Cosmopolitan gateway or nationalist bastion?
Ukraine’s Premier League is riding relatively high these days, thanks in no small part to Shakhtar Donetsk’s 2009 UEFA Cup heroics which have helped to push the Ukrainian top flight into seventh place in this season’s overall European rankings. However, this impressive showing disguises the many ailments of a league which, despite a glittering array of international talent and everimproving stadium facilities, is still plagued by shockingly poor attendances and lingering fears about the impartiality of the country’s football authorities.
Many Ukrainian football fans complain that matches are all too often played out at half-speed against an eerie backdrop of empty seats and deserted stadiums, while others moan about the poor promotion of matches and the failure to capitalize on what is surely a sizable domestic TV market effectively. In this often lackluster footballing environment the relative passion and intensity of Lviv’s fan base is to be both welcomed and applauded.
However, as if often the case in modern Lviv, there are times when the local pride of Lviv’s fans can take an ugly and damaging turn. Rightly or wrongly, in recent years the Karpaty Lviv fan base has earned itself a reputation for harbouring elements of the Lviv far right within its ranks, making the club’s hardcore followers synonymous
with the fascist tendencies often attributed to West Ukraine’s most bombastic nationalistic movements. Karpaty Lviv’s fans have earned this unfortunate r eputation in part thanks to their enthusiasm for skinhead fashions but also as a result of their taste for historically provocative banners and chants alluding to the controversial Ukrainian nationalist heroes of the WWII period. Many of the figures regularly praised and honoured on the terraces by Lviv’s fans are regarded elsewhere in Ukraine as Nazi collaborators, creating the unhelpful and inaccurate impression that Lviv is a hotbed of fascist tendencies and Far Right thinking. In reality Lviv’s Far Right fringe remains a vocal minority which is tolerated largely out of local respect for the sacrifices made to end Soviet rule and a desire to do justice to a version of history which was suppressed for many decades.
However, while academics might enjoy debating the details of Lviv’s complex relationship with Ukraine’s national memory, it remains highly likely the if Karpaty’s fans take this historical baggage on the road with them during next season’s possible Europa Cup campaign, they risk doing considerable damage to Lviv’s international reputation. Few European observers will be interested in exploring the intricacies of Lviv’s troubled history or arguing about the possible role of Ukrainian forces in Nazi atrocities and ethnic cleansing operations. Instead, they will simply see Nazi-style symbols on display and assume that the shaven-headed people parading with this paraphernalia are in fact neo-nazis of one kind or another. This would be a shame for a city which is so relatively starved of international attention and yet so seemingly wellplaced to regain its status as one of the key trading centres astride the gateway to Eurasia.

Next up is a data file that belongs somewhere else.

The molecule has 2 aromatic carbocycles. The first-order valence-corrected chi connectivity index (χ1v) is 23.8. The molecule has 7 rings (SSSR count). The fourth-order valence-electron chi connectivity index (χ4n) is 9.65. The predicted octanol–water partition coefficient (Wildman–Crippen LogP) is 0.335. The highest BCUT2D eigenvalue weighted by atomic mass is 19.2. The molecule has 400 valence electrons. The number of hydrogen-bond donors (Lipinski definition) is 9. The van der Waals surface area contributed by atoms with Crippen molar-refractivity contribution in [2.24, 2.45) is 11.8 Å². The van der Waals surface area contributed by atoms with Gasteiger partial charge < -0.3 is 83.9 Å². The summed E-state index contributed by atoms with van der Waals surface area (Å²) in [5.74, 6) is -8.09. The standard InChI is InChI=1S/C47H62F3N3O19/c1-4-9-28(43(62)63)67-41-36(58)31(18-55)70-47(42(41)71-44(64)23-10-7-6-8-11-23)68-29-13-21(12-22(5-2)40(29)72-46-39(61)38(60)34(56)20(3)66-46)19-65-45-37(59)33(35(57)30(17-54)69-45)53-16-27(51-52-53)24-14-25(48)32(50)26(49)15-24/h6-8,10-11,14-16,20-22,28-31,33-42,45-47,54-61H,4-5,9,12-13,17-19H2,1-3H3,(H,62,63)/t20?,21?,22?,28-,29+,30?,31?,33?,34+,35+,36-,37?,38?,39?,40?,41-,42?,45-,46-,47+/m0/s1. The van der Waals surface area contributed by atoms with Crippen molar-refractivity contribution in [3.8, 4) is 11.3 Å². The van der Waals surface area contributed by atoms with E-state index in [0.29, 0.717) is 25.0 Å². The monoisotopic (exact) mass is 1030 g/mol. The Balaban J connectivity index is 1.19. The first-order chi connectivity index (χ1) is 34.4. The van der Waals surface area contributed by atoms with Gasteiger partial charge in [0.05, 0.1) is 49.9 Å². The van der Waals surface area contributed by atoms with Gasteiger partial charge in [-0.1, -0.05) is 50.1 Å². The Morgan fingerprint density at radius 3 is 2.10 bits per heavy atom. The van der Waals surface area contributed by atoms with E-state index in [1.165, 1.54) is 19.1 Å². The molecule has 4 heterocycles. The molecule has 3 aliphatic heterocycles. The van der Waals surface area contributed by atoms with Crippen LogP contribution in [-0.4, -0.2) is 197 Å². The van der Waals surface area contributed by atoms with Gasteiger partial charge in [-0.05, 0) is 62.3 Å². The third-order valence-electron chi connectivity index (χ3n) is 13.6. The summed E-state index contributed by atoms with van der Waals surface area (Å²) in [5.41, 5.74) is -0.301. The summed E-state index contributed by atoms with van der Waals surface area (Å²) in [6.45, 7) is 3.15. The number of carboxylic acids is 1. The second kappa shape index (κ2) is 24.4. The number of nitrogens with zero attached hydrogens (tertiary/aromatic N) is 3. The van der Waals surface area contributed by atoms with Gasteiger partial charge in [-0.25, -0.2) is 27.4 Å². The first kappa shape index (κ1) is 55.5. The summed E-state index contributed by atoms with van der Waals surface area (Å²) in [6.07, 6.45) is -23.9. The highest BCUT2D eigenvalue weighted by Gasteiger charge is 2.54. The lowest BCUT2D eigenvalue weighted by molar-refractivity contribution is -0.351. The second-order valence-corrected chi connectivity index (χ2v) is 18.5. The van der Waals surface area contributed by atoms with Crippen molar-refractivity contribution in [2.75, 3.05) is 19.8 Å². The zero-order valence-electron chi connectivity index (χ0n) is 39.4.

Lviv desperately needs to be portraying itself as a modern, progressive city where a diverse mosaic of cultures can co-exist. Instead, the danger is that little things like skinhead fans could help to reinforce negative ssumptions about the social backwardness of the former Soviet Union. It is one of the great ironies of modern Ukraine that a city as historically multicultural as Lviv should have come to be seen as a bastion of narrowminded nationalism. Until 60 years ago Lviv remained a city with a hugely diverse ethnic make-up and it was this osmopolitan character which helped Lviv become a regional leader in commerce, education and even chitecture. The cataclysms of WWII and the Soviet seizure eventually shattered the multicultural composition of the Lviv community, but even the ravages of the 20th century’s two most bloody dictators have not managed to eradicate the many traces of cosmopolitan Lviv. Sadly, the most damage being done today to the city’s international reputation comes thanks to the unwelcome media attention which Lviv’s nationalist groups continue to attract.
Nor can Lviv’s patriots expect to receive a more sympathetic hearing from international audiences. The recent scandal over a national award for insurgent leader Stepan Bandera offers an insight into international attitudes towards Ukraine’s memory wars – the international community was almost unanimous in its condemnation of the award and is likely to be just as dismissive with any further claims made by Ukrainian patriots who seek to rehabilitate auxiliaries of the Nazi war machine. In other words, while Leopolitans may take enormous pride in their self-proclaimed status as the standard bearers of the Ukrainian national struggle, they should also take into account the negative impact that much of the city’s nationalist rabble rousing has on Lviv’s prospects as an international business hub. If Karpaty Lviv do qualify for the Europa Cup next season, if would be nice to think that they would bare this in mind when designing their latest banners.
About the author: Peter Dickinson is a British journalist who has been based in Ukraine since the late 1990s. He is publisher and editor of Lviv Today and Business Ukraine magazines.
He can be reached at firstname.lastname@example.org